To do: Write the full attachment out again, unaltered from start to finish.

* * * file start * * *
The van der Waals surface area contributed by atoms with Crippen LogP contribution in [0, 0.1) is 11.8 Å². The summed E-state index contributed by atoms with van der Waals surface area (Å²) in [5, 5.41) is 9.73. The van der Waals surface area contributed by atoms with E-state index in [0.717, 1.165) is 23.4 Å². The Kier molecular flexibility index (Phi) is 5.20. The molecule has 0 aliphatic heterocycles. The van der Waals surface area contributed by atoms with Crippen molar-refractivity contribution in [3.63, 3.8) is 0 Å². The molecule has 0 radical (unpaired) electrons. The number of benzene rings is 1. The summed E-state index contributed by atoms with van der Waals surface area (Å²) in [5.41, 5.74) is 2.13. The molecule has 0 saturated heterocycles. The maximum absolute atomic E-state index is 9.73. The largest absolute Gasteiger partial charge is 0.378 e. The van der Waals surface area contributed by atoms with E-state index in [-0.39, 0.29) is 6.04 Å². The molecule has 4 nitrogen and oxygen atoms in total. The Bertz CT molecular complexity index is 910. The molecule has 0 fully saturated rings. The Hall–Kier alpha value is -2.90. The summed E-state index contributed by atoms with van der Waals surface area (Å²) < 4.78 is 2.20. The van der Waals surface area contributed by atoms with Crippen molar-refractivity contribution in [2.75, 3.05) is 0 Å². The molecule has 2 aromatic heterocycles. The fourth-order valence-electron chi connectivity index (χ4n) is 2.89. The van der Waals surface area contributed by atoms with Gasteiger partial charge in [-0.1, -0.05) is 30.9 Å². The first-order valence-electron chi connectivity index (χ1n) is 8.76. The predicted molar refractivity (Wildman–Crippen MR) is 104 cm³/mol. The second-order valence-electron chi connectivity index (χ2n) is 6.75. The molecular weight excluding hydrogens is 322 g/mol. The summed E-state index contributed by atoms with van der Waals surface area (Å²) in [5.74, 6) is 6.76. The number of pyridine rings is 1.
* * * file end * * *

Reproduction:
The van der Waals surface area contributed by atoms with Crippen LogP contribution in [0, 0.1) is 11.8 Å². The summed E-state index contributed by atoms with van der Waals surface area (Å²) in [5, 5.41) is 9.73. The van der Waals surface area contributed by atoms with E-state index in [0.717, 1.165) is 23.4 Å². The Kier molecular flexibility index (Phi) is 5.20. The molecule has 0 aliphatic heterocycles. The van der Waals surface area contributed by atoms with Crippen molar-refractivity contribution in [3.63, 3.8) is 0 Å². The molecule has 0 radical (unpaired) electrons. The number of benzene rings is 1. The summed E-state index contributed by atoms with van der Waals surface area (Å²) in [5.41, 5.74) is 2.13. The molecule has 0 saturated heterocycles. The maximum absolute atomic E-state index is 9.73. The largest absolute Gasteiger partial charge is 0.378 e. The van der Waals surface area contributed by atoms with E-state index in [-0.39, 0.29) is 6.04 Å². The molecule has 4 nitrogen and oxygen atoms in total. The Bertz CT molecular complexity index is 910. The molecule has 0 fully saturated rings. The Hall–Kier alpha value is -2.90. The summed E-state index contributed by atoms with van der Waals surface area (Å²) < 4.78 is 2.20. The van der Waals surface area contributed by atoms with Crippen molar-refractivity contribution in [2.75, 3.05) is 0 Å². The molecule has 2 aromatic heterocycles. The fourth-order valence-electron chi connectivity index (χ4n) is 2.89. The van der Waals surface area contributed by atoms with Gasteiger partial charge in [-0.1, -0.05) is 30.9 Å². The first-order valence-electron chi connectivity index (χ1n) is 8.76. The predicted molar refractivity (Wildman–Crippen MR) is 104 cm³/mol. The second-order valence-electron chi connectivity index (χ2n) is 6.75. The molecular weight excluding hydrogens is 322 g/mol. The summed E-state index contributed by atoms with van der Waals surface area (Å²) in [5.74, 6) is 6.76. The number of pyridine rings is 1.